Families logo

Being a Special Needs Mum/Mom

What not to say to a parent of an autistic child

By Rachel RobbinsPublished 2 years ago Updated 2 years ago 6 min read
Bette Davis in Little Foxes (1941) - and the Drama Queen energy of my daughter

Let’s start by saying this, nice and simple, I love my daughter. My daughter is autistic. The two are not separate. You cannot have my daughter without her autism. Ergo, I love her autism.

And actually I do. She is quirky, socially awkward, anxious and although I can see that this causes her some distress, I can’t (and don’t want to) imagine her any other way. She walks into the kitchen in the morning with great panache saying, “Mother, I have arrived.” It is, quite frankly, adorable.

Like many girls with autism, she was not diagnosed until later. She was fifteen when we finally had a piece of paper that explained some aspects of her behaviour and some of the distress she was experiencing. With that piece of paper I became a “Special Needs Mum”, which suggests that somehow I am patient, brave, organised and capable. (Or for any potential American readers a “Special Needs Mom” which somehow sounds even more apple-pie and wholesome).

When my daughter was a baby, I was amazed at how someone like me, quite puny, grew stronger each day as my daughter got heavier. I had no problems learning to carry her. Like upper body strength, I assumed my patience would grow similarly.

Reader – it did not.

Friends, family and professionals are lovely, but they do say some things that annoy me. Here I rank my least favourite things to hear from bad to worse.

6. Don’t you feel better, now you know?

No. What I feel is guilt. H has a number of problems with sensory processing and regularly suffers with sensory overload. You have no idea how many children’s parties, soft-play areas, cinema visits I put her through. The number of times I got annoyed because she itched at her clothes. And most of all how guilty I feel that I encouraged her to get rid of her Rainbow Fairy books. She was no longer reading them, but she would spend hours arranging them. I now know it was a really peaceful way for her to stim.

5. We’re all on the spectrum a little bit, aren’t we?

No. We are not. I was an academic and there is definitely a type of academic who is shy, socially awkward, prefers their books to people, with a hyperfocus on their special interest. That could signal some neuro-divergence. Or it could just be that they love their job. My friends might feel that they struggle with some aspects of social interaction, but few of them find it exhausting or incomprehensible. It is not causing them distress.

By the way, I was not that type of academic. I like people, I like noise, I like social encounters. My favourite method of data collection was the focus group, spending time with people, laughing, discussing, conversing. And after a day of writing I would crave company and novel situations.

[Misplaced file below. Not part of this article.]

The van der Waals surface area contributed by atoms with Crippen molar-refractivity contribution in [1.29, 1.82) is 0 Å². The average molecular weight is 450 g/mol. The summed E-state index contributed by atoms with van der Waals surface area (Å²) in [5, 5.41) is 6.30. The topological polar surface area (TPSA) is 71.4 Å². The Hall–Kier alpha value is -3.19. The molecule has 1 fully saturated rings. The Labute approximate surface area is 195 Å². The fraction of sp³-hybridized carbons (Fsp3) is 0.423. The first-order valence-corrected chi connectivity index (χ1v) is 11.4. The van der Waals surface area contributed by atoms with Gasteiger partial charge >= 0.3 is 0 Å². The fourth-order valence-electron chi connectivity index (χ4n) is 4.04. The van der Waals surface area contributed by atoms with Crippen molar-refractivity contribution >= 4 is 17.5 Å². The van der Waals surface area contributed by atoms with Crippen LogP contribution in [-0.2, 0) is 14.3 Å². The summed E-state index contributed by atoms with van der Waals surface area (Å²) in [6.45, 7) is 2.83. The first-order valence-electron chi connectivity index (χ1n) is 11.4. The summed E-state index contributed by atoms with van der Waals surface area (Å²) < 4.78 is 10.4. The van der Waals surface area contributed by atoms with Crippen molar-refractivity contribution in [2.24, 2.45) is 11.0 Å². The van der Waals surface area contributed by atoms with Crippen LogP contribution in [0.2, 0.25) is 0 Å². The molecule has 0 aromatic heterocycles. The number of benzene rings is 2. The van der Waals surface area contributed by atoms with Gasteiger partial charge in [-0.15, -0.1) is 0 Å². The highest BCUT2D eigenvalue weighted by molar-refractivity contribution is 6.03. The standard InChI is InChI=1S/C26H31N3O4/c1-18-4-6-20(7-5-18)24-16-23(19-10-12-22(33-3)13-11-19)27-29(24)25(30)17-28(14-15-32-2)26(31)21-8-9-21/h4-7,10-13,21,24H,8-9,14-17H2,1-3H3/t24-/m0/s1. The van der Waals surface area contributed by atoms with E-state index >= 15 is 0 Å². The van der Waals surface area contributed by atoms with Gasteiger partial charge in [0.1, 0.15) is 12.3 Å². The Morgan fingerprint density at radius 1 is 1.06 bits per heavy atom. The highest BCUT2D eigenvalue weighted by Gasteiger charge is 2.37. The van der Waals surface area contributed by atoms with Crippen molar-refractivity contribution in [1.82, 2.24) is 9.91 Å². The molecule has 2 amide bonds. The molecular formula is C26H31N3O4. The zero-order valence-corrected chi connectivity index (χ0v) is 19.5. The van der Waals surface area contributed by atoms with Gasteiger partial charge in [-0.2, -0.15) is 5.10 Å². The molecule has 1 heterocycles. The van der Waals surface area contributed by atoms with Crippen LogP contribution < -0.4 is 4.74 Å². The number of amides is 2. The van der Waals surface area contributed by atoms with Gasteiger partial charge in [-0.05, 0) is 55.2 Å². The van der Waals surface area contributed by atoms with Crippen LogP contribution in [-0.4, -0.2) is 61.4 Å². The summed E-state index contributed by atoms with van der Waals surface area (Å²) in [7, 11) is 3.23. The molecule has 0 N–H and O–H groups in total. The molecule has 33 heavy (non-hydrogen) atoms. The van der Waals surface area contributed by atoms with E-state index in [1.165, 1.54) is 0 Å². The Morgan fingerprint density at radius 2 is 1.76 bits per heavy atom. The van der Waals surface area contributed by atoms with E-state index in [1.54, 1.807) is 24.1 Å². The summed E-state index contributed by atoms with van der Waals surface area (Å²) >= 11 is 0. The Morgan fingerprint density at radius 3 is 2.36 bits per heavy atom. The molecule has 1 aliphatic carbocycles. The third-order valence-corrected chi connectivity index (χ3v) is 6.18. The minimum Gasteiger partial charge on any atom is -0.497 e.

4. She’s only a bit autistic though?

No. She is thoroughly through and through autistic.

She is sometimes described as ‘high functioning’ – but as many people with autism will tell you this means nothing. From a diagnostic point of view, it means that there is no dual diagnosis of a learning disability. But anyone who spends time with her, would not call her ‘high functioning’. She is a teenager. Her room is a disgrace. She has to be reminded to take care of herself. She is a delightful mixture of poor organisation and stroppiness.

She has been exceptionally good at masking, so you may be judging her performance. But believe me, adolescence, a global pandemic and the death of two grandparents meant burnout and I don't want her mask her way through that.

Everything she is and does comes down to her autism. Like I said her and her autism are inseparable.

3. Is she like Sheldon Cooper?

No, she is like herself.

Let’s break this down.

Sheldon is a physics genius. My daughter is exceedingly talented, but is not determined to prove/disprove string theory. At the moment she loves language, maps and strange facts.

Sheldon is startingly unaware of the impacts of his demands on his friends. My daughter is hyper aware that she is different and constantly frets about any demands she might be making of other people

Sheldon from his haircut to labelling his label-maker, is obsessively neat. My daughter has wild hair and prefers her own chaos.

And this last point, I cannot stress enough. Sheldon is fictional. My daughter is real.

As they say, meet one person with autism, you’ve met one person with autism.

2. But isn’t great that everyone is aware of autism these days?

Are they? Are they, though? I mean really?